I regard Season 2’s last episode—“The Choice”—the same way I do The Revenge of the Sith. We have some undesirable elements (Jar Jar Binks, Carrie-Brody cabin sex), a plot that needs, somehow, to get from A to B (Anakin’s demise, Abu Nazir’s master plan), and a disillusioned-but-loyal fan base, trusting the creators to fix everything with time running out. Commendably, George Lucas traded awful, awful dialogue for more light saber fights. And Homeland? With 20 minutes to go, we get a knife-twist turn of events, breathing new, terror-filled air into the series. And then like a vacuum, the air gets sucked right back as Carrie and Brody ride i̶n̶t̶o̶ ̶t̶h̶e̶ ̶s̶u̶n̶s̶e̶t̶ across international lines.
In a Grantland.com podcast, Homeland’s producer Alex Gansa acknowledges these criticisms, but stands by the show and his choices:
Really we were fulfilling the promise of the season, which I’ve been saying from the beginning was really the story of this doomed love affair between Carrie and Brody, and that’s what we were really positing in the finale.
We can draw two significant conclusions from Gansa:
1) He likes to use the word “really.”
2) He and his team believe “the promise of the season” is the love affair between Carrie and Brody
Like Lost’s writers, Gansa and co. chose character and love over mystery, but I’m not convinced they had the same neatly divided fan base. Lost took time to develop over a dozen characters, carefully winding their pasts in, around, and through the community dynamic on the island. By Season 6, half of their audience had bought in. Homeland’s second season coddles Brody-Carrie to the point that other, equally compelling relationships get short shrift (Saul-Carrie, Brody-Mike, Saul-Mira, Estes-Quinn, Carrie-Quinn etc.). Television audiences will commit quickly to fascinating premises (“A prisoner of war has turned”), but characters take longer. Were we ready to build an entire season on a fledgling, off-kilter relationship? Gansa’s quote continues:
Was a happy ending possible between these two characters? …I think the answer was clearly no.
For once, Mr. Gansa, we agree.
Every friend group, class, or office has that one brazenly honest individual. There’s a lot to like about this person. She’s the first to tell you you’re dating the wrong girl, the quickest to criticize your bad presentation, and the only one to respond stone-faced to your bad joke amidst fake, polite laughter. But her uncompromising pursuit of authenticity sometimes goes too far. She observes a child’s drawing, then points out its flaws. As a picture of a coworker’s newborn circulates the office, she loudly announces she doesn’t like babies. In the right doses, her honesty is something to celebrate, but too much at once can crush the soul of an otherwise cheery gathering.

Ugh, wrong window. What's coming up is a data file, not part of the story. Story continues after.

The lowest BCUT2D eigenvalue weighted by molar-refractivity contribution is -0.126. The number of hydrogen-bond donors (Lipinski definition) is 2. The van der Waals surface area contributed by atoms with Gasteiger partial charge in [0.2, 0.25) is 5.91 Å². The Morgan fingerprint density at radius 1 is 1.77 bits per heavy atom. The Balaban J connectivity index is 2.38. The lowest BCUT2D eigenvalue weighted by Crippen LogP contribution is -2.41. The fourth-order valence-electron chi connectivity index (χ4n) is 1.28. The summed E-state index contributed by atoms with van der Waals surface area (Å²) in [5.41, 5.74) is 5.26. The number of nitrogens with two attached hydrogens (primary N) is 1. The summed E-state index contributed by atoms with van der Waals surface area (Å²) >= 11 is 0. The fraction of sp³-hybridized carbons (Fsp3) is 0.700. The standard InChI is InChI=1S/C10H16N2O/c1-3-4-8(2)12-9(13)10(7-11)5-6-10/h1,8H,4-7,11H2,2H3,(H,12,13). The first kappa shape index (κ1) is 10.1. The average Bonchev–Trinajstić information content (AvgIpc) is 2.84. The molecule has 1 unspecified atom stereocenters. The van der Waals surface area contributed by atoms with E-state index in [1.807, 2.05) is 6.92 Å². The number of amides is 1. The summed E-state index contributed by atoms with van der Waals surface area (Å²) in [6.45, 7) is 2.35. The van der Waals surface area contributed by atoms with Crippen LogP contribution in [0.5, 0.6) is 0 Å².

Argo, the most entertaining film of 2012, displays Ben Affleck’s tight control (as director) and aloofness (as actor). In the end, he probably overdoes it just a bit on both counts. Among his directorial liberties: an over-dramatized final sequence, a shirtless hotel room shot, and a full, bushy beard Santa Claus himself couldn’t grow. Among his acting faux paus: refusing to cast Keanu Reeves, who does effortless detachment better than anyone in Hollywood. (Affleck is intriguingly detached throughout, but looks about ready to snap into his famous Boiler Room speech at all times. Somehow, his perfectly white teeth remained clenched.)
Every year, a handful of films jockey for pole-position in the Best Picture race. They employ a slew of Serious-with-a-capital-S actors, present overdone sets and gaudy, period-appropriate costumes, all timed to the flowing overtures of a John Williams score. Recent examples include The King’s Speech (won the race), Lincoln (might win), and Les Miserables (won’t win).
Like a centuries-old church hymn, Lincoln creaks along predictably, though beautifully. Daniel Day-Lewis leads a comically famous cast, including Tommy Lee Jones (solemn, determined), Sally Field (confident, conflicted), and Joseph Gordon-Levitt (fussy, boyish). Gradually, the movie’s scenes settle into a comfortable pattern, like an old man sliding into a well-worn arm chair after a laborious journey to the mailbox. The formula: